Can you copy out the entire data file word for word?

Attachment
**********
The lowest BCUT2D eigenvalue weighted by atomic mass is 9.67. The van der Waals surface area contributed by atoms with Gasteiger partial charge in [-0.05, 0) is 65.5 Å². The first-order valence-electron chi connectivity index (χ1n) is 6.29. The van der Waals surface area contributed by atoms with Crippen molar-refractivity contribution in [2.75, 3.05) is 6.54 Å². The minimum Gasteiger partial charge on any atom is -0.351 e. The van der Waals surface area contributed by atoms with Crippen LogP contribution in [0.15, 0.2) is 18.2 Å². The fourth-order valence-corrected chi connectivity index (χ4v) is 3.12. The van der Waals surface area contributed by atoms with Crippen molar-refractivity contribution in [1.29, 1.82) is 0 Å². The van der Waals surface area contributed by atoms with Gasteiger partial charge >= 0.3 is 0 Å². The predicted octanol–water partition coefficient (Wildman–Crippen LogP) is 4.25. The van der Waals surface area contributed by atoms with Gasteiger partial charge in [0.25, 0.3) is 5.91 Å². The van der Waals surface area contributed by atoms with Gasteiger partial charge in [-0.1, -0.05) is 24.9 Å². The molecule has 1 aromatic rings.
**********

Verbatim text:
The lowest BCUT2D eigenvalue weighted by atomic mass is 9.67. The van der Waals surface area contributed by atoms with Gasteiger partial charge in [-0.05, 0) is 65.5 Å². The first-order valence-electron chi connectivity index (χ1n) is 6.29. The van der Waals surface area contributed by atoms with Crippen molar-refractivity contribution in [2.75, 3.05) is 6.54 Å². The minimum Gasteiger partial charge on any atom is -0.351 e. The van der Waals surface area contributed by atoms with Crippen LogP contribution in [0.15, 0.2) is 18.2 Å². The fourth-order valence-corrected chi connectivity index (χ4v) is 3.12. The van der Waals surface area contributed by atoms with Crippen molar-refractivity contribution in [1.29, 1.82) is 0 Å². The van der Waals surface area contributed by atoms with Gasteiger partial charge >= 0.3 is 0 Å². The predicted octanol–water partition coefficient (Wildman–Crippen LogP) is 4.25. The van der Waals surface area contributed by atoms with Gasteiger partial charge in [0.25, 0.3) is 5.91 Å². The van der Waals surface area contributed by atoms with Gasteiger partial charge in [-0.1, -0.05) is 24.9 Å². The molecule has 1 aromatic rings.